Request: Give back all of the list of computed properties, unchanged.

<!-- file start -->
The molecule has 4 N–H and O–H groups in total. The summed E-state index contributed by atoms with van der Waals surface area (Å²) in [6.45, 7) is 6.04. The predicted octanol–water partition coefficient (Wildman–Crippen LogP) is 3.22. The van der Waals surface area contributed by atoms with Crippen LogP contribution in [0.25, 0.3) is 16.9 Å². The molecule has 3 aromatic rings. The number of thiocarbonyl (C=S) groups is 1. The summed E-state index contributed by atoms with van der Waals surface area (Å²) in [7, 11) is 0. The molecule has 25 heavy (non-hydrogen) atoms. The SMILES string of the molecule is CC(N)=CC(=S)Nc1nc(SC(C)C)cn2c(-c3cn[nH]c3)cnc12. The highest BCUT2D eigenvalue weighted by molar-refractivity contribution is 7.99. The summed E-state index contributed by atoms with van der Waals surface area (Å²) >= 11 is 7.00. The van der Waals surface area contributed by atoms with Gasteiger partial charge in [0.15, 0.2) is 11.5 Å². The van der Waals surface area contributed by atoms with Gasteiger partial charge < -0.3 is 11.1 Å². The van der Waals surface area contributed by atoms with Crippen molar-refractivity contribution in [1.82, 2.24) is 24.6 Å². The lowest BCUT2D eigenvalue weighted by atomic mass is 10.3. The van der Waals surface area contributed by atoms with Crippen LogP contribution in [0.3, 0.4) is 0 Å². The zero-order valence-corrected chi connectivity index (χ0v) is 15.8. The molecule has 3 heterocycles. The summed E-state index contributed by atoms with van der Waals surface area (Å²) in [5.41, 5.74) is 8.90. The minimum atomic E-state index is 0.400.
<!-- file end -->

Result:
The molecule has 4 N–H and O–H groups in total. The summed E-state index contributed by atoms with van der Waals surface area (Å²) in [6.45, 7) is 6.04. The predicted octanol–water partition coefficient (Wildman–Crippen LogP) is 3.22. The van der Waals surface area contributed by atoms with Crippen LogP contribution in [0.25, 0.3) is 16.9 Å². The molecule has 3 aromatic rings. The number of thiocarbonyl (C=S) groups is 1. The summed E-state index contributed by atoms with van der Waals surface area (Å²) in [7, 11) is 0. The molecule has 25 heavy (non-hydrogen) atoms. The SMILES string of the molecule is CC(N)=CC(=S)Nc1nc(SC(C)C)cn2c(-c3cn[nH]c3)cnc12. The highest BCUT2D eigenvalue weighted by molar-refractivity contribution is 7.99. The summed E-state index contributed by atoms with van der Waals surface area (Å²) >= 11 is 7.00. The van der Waals surface area contributed by atoms with Gasteiger partial charge in [0.15, 0.2) is 11.5 Å². The van der Waals surface area contributed by atoms with Gasteiger partial charge < -0.3 is 11.1 Å². The van der Waals surface area contributed by atoms with Crippen molar-refractivity contribution in [1.82, 2.24) is 24.6 Å². The lowest BCUT2D eigenvalue weighted by atomic mass is 10.3. The van der Waals surface area contributed by atoms with Crippen LogP contribution in [0.3, 0.4) is 0 Å². The zero-order valence-corrected chi connectivity index (χ0v) is 15.8. The molecule has 3 heterocycles. The summed E-state index contributed by atoms with van der Waals surface area (Å²) in [5.41, 5.74) is 8.90. The minimum atomic E-state index is 0.400.